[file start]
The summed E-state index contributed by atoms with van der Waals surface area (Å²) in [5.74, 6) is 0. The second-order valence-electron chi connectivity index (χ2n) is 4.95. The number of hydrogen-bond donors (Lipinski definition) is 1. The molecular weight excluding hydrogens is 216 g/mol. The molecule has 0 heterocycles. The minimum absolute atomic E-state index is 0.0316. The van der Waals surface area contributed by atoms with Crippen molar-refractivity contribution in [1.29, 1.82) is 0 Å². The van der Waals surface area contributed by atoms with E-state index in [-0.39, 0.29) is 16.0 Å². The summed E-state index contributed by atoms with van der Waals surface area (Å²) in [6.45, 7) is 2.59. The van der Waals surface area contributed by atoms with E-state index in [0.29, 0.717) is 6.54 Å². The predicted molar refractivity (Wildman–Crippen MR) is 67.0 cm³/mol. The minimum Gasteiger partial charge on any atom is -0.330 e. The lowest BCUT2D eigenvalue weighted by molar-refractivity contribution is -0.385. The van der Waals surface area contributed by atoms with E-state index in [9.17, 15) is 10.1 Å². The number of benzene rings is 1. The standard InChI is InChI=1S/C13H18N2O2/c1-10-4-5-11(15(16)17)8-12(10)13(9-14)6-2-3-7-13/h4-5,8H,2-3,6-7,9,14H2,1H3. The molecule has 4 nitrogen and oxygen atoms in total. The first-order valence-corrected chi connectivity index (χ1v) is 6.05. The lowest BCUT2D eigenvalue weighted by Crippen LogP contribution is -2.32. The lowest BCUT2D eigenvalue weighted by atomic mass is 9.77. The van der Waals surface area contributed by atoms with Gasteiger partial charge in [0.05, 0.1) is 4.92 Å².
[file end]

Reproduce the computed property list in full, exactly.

The summed E-state index contributed by atoms with van der Waals surface area (Å²) in [5.74, 6) is 0. The second-order valence-electron chi connectivity index (χ2n) is 4.95. The number of hydrogen-bond donors (Lipinski definition) is 1. The molecular weight excluding hydrogens is 216 g/mol. The molecule has 0 heterocycles. The minimum absolute atomic E-state index is 0.0316. The van der Waals surface area contributed by atoms with Crippen molar-refractivity contribution in [1.29, 1.82) is 0 Å². The van der Waals surface area contributed by atoms with E-state index in [-0.39, 0.29) is 16.0 Å². The summed E-state index contributed by atoms with van der Waals surface area (Å²) in [6.45, 7) is 2.59. The van der Waals surface area contributed by atoms with E-state index in [0.29, 0.717) is 6.54 Å². The predicted molar refractivity (Wildman–Crippen MR) is 67.0 cm³/mol. The minimum Gasteiger partial charge on any atom is -0.330 e. The lowest BCUT2D eigenvalue weighted by molar-refractivity contribution is -0.385. The van der Waals surface area contributed by atoms with E-state index in [9.17, 15) is 10.1 Å². The number of benzene rings is 1. The standard InChI is InChI=1S/C13H18N2O2/c1-10-4-5-11(15(16)17)8-12(10)13(9-14)6-2-3-7-13/h4-5,8H,2-3,6-7,9,14H2,1H3. The molecule has 4 nitrogen and oxygen atoms in total. The first-order valence-corrected chi connectivity index (χ1v) is 6.05. The lowest BCUT2D eigenvalue weighted by Crippen LogP contribution is -2.32. The lowest BCUT2D eigenvalue weighted by atomic mass is 9.77. The van der Waals surface area contributed by atoms with Gasteiger partial charge in [0.05, 0.1) is 4.92 Å².